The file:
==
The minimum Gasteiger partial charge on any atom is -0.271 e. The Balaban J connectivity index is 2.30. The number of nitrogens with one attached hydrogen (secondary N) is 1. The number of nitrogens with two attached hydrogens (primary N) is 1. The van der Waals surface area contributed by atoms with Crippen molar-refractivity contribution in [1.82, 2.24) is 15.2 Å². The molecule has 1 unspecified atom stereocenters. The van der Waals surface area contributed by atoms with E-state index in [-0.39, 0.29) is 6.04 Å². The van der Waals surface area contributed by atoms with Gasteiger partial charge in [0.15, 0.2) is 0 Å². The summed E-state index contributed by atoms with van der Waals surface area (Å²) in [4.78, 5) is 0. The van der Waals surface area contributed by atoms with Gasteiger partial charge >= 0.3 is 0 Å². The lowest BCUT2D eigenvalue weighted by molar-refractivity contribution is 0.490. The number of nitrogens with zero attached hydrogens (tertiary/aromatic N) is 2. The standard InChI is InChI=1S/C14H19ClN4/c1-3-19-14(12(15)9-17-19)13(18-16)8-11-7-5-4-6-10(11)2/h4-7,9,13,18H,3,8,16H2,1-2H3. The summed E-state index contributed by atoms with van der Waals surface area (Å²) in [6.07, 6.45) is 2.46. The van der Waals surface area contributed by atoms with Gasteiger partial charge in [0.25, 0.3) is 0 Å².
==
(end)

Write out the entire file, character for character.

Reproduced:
The minimum Gasteiger partial charge on any atom is -0.271 e. The Balaban J connectivity index is 2.30. The number of nitrogens with one attached hydrogen (secondary N) is 1. The number of nitrogens with two attached hydrogens (primary N) is 1. The van der Waals surface area contributed by atoms with Crippen molar-refractivity contribution in [1.82, 2.24) is 15.2 Å². The molecule has 1 unspecified atom stereocenters. The van der Waals surface area contributed by atoms with E-state index in [-0.39, 0.29) is 6.04 Å². The van der Waals surface area contributed by atoms with Gasteiger partial charge in [0.15, 0.2) is 0 Å². The summed E-state index contributed by atoms with van der Waals surface area (Å²) in [4.78, 5) is 0. The van der Waals surface area contributed by atoms with Gasteiger partial charge >= 0.3 is 0 Å². The lowest BCUT2D eigenvalue weighted by molar-refractivity contribution is 0.490. The number of nitrogens with zero attached hydrogens (tertiary/aromatic N) is 2. The standard InChI is InChI=1S/C14H19ClN4/c1-3-19-14(12(15)9-17-19)13(18-16)8-11-7-5-4-6-10(11)2/h4-7,9,13,18H,3,8,16H2,1-2H3. The summed E-state index contributed by atoms with van der Waals surface area (Å²) in [6.07, 6.45) is 2.46. The van der Waals surface area contributed by atoms with Gasteiger partial charge in [0.25, 0.3) is 0 Å².